It’s no secret that New York has several mews left over from the horse-and-buggy days, but what’s with the high-rise, 21st century “mews” that apparently have no connection to stables? The term “mews” is perhaps even more abused in real estate jargon than “Gold Coast” these days. First, a definition of “mews,” which comes to us from the Brits. Oxford Dictionary says: “A row or street of houses or apartments that have been converted from stables or built to look like former stables,” or alternatively “A group of stables, typically with rooms above, built around a yard or along an alley.” So without further ado, all the “mews” in NYC that aren’t really mews.
We have to give Gansevoort Mews in the Meatpacking District some credit here, for adding some old-timey elements, like this lantern and the below pedimented entry. This might be perhaps the oldest of this list, built in 1885. The certificate of occupancies from 1920 list the properties as warehouse, storage and a ground level store with “bachelor apartments” above.
The SoHo Mews is an apartment building on West Broadway that was built in 2007, but we don’t see any horses around. It’s a modern building, with a contemporary glass facade that lights up flashily at night–nothing like traditional mews.
Carnegie Mews is a stone clad high-rise apartment building in Midtown.
Image via Jack Resnick & Sons
Gracie Mews in the Upper East Side is a 35-floor full service apartment building with a private driveway.
Image via Stonehenge NYC
Stonehenge Mews on East 58th Street between 1st and 2nd is a collection of three, connected prewar buildings. Pre WWI that is, not Civil War.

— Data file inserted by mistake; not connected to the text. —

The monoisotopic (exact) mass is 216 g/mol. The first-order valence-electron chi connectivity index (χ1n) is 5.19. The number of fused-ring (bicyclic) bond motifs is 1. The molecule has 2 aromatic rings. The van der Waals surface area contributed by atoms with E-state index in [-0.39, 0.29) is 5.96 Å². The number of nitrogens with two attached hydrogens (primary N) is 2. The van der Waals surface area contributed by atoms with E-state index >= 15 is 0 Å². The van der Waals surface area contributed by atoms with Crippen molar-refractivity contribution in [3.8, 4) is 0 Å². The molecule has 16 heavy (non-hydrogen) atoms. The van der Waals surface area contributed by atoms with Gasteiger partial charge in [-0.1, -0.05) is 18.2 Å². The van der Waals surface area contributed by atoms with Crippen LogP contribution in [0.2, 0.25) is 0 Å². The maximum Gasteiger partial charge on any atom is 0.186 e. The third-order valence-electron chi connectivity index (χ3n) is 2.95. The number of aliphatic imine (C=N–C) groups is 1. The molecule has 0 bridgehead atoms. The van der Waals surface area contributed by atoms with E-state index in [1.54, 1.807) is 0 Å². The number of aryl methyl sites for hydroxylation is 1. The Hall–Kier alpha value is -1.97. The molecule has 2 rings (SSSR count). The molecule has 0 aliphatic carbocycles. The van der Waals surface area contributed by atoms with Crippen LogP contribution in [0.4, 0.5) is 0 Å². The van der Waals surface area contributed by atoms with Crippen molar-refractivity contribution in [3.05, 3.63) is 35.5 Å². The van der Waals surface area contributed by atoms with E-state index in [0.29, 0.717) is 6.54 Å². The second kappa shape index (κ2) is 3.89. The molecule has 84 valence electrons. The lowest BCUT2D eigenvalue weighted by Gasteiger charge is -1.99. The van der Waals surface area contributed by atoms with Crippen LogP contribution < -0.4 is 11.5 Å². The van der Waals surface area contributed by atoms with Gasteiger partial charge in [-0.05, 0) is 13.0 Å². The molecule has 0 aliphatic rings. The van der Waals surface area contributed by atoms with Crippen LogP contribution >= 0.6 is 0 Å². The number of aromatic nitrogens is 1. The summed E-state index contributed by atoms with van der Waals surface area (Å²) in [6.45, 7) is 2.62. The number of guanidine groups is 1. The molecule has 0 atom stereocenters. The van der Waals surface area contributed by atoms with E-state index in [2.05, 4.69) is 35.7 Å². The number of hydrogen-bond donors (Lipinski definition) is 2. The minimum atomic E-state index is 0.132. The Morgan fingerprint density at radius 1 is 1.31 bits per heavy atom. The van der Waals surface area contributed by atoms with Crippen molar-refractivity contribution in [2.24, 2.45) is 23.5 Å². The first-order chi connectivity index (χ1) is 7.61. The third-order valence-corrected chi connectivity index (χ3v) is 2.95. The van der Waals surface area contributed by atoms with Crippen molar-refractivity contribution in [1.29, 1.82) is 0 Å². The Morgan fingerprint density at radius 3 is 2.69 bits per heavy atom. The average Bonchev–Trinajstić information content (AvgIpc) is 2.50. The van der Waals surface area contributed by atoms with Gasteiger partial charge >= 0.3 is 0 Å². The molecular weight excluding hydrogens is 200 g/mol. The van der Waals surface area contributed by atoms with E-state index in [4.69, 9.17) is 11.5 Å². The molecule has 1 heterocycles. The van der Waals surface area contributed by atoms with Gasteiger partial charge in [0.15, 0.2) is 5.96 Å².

Image via Syrstone
Clinton Mews on Dekalb Avenue in Clinton Hill is a 1913 loft building, converted into co-ops. The back courtyard has a putting green and the ground floor units of white picket fences, but that’s the limit of any bucolic reference.
Image via Corcoran
There’s nothing mews like about the Henry Street Mews, which is a series of converted industrial properties in Cobble Hill/Carroll Gardens. It’s actually one of the only elevator buildings in the area, according to Streeteasy. But there is a private garden and sitting area.
Image via Sullivan Mews
Sullivan Mews is a series of 10, four and five-story walkups in SoHo. In 2011, an article in The New York Times reported a ground floor apartment to be “dark and depressing.”
Image via EOA Architecture
Greenway Mews is actually the Colliers Printing House on West 13th Street and West 12th Street, an industrial building that went through a conversion into office and retail space starting in 2004.
There’s not much to say about this non-descript condo complex in Bayside Queens except that it’s not a mews, but perhaps is closer in height to a real mews than most on this list.
And as a bonus, there’s Georgetown Mews in Kew Gardens which is a 60-acre property that has 930 apartments and six bus stops in the complex:
Many of the authentic New York mews have been converted into partially-preserved homes. For example, the Washington Mews housed horses in the 19th century, was converted into artist studios in the early 20th century, eventually was bought by NYU, and today houses the school’s facilities and faculty. Take a look at more mews and small, quaint one-block streets in this article.
This article also written by Michelle Young.